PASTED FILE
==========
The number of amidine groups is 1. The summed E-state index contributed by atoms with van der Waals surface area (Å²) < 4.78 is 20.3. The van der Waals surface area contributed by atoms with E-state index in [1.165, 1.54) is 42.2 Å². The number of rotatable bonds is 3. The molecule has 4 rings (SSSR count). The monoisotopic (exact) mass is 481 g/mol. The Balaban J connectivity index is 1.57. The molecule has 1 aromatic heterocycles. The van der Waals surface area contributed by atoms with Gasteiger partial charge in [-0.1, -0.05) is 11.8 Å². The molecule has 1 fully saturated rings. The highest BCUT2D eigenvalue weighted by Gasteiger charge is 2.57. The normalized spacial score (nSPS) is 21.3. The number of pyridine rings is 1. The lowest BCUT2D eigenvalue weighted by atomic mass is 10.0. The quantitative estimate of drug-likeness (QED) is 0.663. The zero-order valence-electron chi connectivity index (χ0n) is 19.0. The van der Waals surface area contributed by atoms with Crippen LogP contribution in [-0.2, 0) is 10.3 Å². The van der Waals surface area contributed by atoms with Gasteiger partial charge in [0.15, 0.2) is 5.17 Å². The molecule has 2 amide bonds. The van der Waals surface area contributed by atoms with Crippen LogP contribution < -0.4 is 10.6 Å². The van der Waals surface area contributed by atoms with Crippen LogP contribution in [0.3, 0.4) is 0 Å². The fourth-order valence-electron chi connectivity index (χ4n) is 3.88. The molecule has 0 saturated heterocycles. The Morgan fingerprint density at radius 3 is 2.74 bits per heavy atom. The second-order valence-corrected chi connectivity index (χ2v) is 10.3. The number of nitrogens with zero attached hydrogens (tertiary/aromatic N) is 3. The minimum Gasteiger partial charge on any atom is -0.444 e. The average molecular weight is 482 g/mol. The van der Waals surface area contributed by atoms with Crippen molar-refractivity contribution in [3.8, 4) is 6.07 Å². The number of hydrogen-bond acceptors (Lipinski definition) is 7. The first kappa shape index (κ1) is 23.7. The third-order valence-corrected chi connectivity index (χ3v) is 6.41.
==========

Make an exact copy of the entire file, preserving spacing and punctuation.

The number of amidine groups is 1. The summed E-state index contributed by atoms with van der Waals surface area (Å²) < 4.78 is 20.3. The van der Waals surface area contributed by atoms with E-state index in [1.165, 1.54) is 42.2 Å². The number of rotatable bonds is 3. The molecule has 4 rings (SSSR count). The monoisotopic (exact) mass is 481 g/mol. The Balaban J connectivity index is 1.57. The molecule has 1 aromatic heterocycles. The van der Waals surface area contributed by atoms with Gasteiger partial charge in [-0.1, -0.05) is 11.8 Å². The molecule has 1 fully saturated rings. The highest BCUT2D eigenvalue weighted by Gasteiger charge is 2.57. The normalized spacial score (nSPS) is 21.3. The number of pyridine rings is 1. The lowest BCUT2D eigenvalue weighted by atomic mass is 10.0. The quantitative estimate of drug-likeness (QED) is 0.663. The zero-order valence-electron chi connectivity index (χ0n) is 19.0. The van der Waals surface area contributed by atoms with Crippen LogP contribution in [-0.2, 0) is 10.3 Å². The van der Waals surface area contributed by atoms with Gasteiger partial charge in [0.15, 0.2) is 5.17 Å². The molecule has 2 amide bonds. The van der Waals surface area contributed by atoms with Crippen LogP contribution < -0.4 is 10.6 Å². The van der Waals surface area contributed by atoms with Crippen LogP contribution in [0.3, 0.4) is 0 Å². The fourth-order valence-electron chi connectivity index (χ4n) is 3.88. The molecule has 0 saturated heterocycles. The Morgan fingerprint density at radius 3 is 2.74 bits per heavy atom. The second-order valence-corrected chi connectivity index (χ2v) is 10.3. The number of nitrogens with zero attached hydrogens (tertiary/aromatic N) is 3. The minimum Gasteiger partial charge on any atom is -0.444 e. The average molecular weight is 482 g/mol. The van der Waals surface area contributed by atoms with Crippen molar-refractivity contribution in [3.8, 4) is 6.07 Å². The number of hydrogen-bond acceptors (Lipinski definition) is 7. The first kappa shape index (κ1) is 23.7. The third-order valence-corrected chi connectivity index (χ3v) is 6.41.